To learn more about the 14th Amendment & Reconstruction, try the following resources:
All of my posts on Civil Rights can be found here.
All of my posts about Reconstruction can be found here.
On 20 July 1969, astronauts Neil Armstrong and Edwin "Buzz" Aldrin, Jr. successfully landed on the surface of the moon. The next day, the two left the landing craft, Eagle, to become the first people to set foot on another astronomical body. While there, they planted an American flag, spoke with President Richard Nixon, and collected soil and rock samples while astronaut Michael Collins orbited above in the command ship, Columbia.
To learn more about the Apollo 11 mission, try the following resources:
On this day in 1848, more than 300 men and women assembled in Seneca Falls, New York for the nation's first women's rights convention. The group was led by Lucretia Mott and Elizabeth Cady Stanton who introduced the Declaration of Sentiments, detailing the injustices inflicted upon women in the United States and calling upon them to organize and petition for their rights. The resolution, which included a woman's right to vote after some debate, marked the beginning of the women's suffrage movement in America.
To learn more about the Seneca Falls Convention and the Declaration of Sentiments, try the following resources:
All of my posts about women's rights can be found here.
On this day, the United Nations honors the legacy of Nelson Mandela, the South African activist whose imprisonment became a symbol of anti-apartheid movement. Mandela, who became a symbol of the anti-apartheid movement, was originally opposed to violence. However, following a massacre of unarmed black South Africans, he began to advocate for acts of sabotage against the government. After several arrests, in 1964 he was convicted and sentenced to life in prison. Mandela spent the next 18 years at the notorious Robben Island prison before being moved to another location, where he lived under house arrest.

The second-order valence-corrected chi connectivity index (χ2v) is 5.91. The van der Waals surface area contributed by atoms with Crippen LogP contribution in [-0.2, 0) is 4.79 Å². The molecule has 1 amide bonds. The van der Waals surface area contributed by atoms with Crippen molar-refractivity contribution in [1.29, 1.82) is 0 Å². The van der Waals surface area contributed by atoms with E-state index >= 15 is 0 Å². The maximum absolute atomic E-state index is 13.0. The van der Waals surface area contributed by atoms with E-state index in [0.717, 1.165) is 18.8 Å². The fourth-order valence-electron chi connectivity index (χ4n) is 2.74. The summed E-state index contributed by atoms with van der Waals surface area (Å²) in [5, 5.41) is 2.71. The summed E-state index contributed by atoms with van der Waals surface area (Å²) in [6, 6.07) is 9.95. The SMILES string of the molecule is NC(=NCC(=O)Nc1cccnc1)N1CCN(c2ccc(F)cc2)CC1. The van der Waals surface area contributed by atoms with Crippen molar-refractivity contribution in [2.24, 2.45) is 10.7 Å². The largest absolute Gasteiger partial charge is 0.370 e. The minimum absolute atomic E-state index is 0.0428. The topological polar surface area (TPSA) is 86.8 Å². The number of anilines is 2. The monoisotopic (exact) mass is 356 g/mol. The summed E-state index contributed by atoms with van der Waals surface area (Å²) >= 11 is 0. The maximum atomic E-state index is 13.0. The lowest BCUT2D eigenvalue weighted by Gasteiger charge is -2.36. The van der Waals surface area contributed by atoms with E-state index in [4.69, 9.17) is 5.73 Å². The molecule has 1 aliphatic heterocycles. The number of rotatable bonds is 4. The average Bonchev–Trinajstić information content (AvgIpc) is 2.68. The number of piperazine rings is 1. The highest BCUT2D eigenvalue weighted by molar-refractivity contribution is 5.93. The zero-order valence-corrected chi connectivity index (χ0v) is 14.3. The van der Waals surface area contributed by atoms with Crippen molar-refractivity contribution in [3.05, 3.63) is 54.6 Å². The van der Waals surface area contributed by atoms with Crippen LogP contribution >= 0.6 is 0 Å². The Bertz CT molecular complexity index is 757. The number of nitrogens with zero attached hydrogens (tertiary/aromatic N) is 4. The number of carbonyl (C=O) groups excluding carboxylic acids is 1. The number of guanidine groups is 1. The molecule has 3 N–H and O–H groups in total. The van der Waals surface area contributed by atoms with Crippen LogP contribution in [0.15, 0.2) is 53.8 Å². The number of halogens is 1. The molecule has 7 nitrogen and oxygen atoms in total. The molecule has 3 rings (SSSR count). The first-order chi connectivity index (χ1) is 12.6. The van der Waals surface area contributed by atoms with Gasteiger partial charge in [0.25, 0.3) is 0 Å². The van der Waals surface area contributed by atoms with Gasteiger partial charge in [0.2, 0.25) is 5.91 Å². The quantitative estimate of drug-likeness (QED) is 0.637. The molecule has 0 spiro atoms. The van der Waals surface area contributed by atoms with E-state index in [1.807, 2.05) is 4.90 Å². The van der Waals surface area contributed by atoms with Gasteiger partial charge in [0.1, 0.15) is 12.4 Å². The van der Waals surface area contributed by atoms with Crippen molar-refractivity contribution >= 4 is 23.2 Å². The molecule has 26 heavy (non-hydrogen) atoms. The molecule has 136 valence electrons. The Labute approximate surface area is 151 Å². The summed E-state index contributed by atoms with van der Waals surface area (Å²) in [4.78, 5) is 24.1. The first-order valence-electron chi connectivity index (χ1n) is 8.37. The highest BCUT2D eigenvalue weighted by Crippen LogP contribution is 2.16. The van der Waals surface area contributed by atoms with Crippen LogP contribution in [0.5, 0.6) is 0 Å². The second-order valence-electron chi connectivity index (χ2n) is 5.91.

In the 1980s, international pressure calling for the Mandela's release built. Finally, in 1989, F.W. de Klerk was elected president of South Africa and began the work to end apartheid and transform the nation into a multi-racial democracy. In February 1990, he ordered Mandela's release from prison. Three years later, the two were awarded the Nobel Peace Prize for their work to "break the vicious circle that their country was caught up in."
The following year, in South Africa's first multi-racial election, Nelson Mandela won 62% of the votes. On May 10, 1994, he was inaugurated as the country's first black president.
Mandela Day serves as a global call to action, celebrating the idea that each individual has the power to change the world.
To learn more about Nelson Mandela & the end of apartheid in South Africa, try the following resources:
All of my posts on human rights can be found here.
Today is the anniversary of the 1789 storming of the Bastille, the fortress-like prison which was regarded as a symbol of the absolutism of the French monarchy. The event served as a rallying point and a symbolic act of rebellion and is often considered to mark the beginning of the French Revolution.
To learn more about Bastille Day & the French Revolution, try the following resources:
All of my posts on European history can be found here.
All of my posts on revolutions can be found here.
While John Adams suggested that July 2 would be "the most memorable epoch in the history of America," we have from the outset celebrated our independence on July 4. I hope that your day is filled with all of the "pomp and parade, with shows, games, sports, guns, bells, bonfires, and illuminations" that Adams himself would have wanted.
To learn more about the American Revolution & our Founding Fathers, try the following resources:
All of my posts about the Founding Era can be found here.
All of my posts about revolutions can be found here.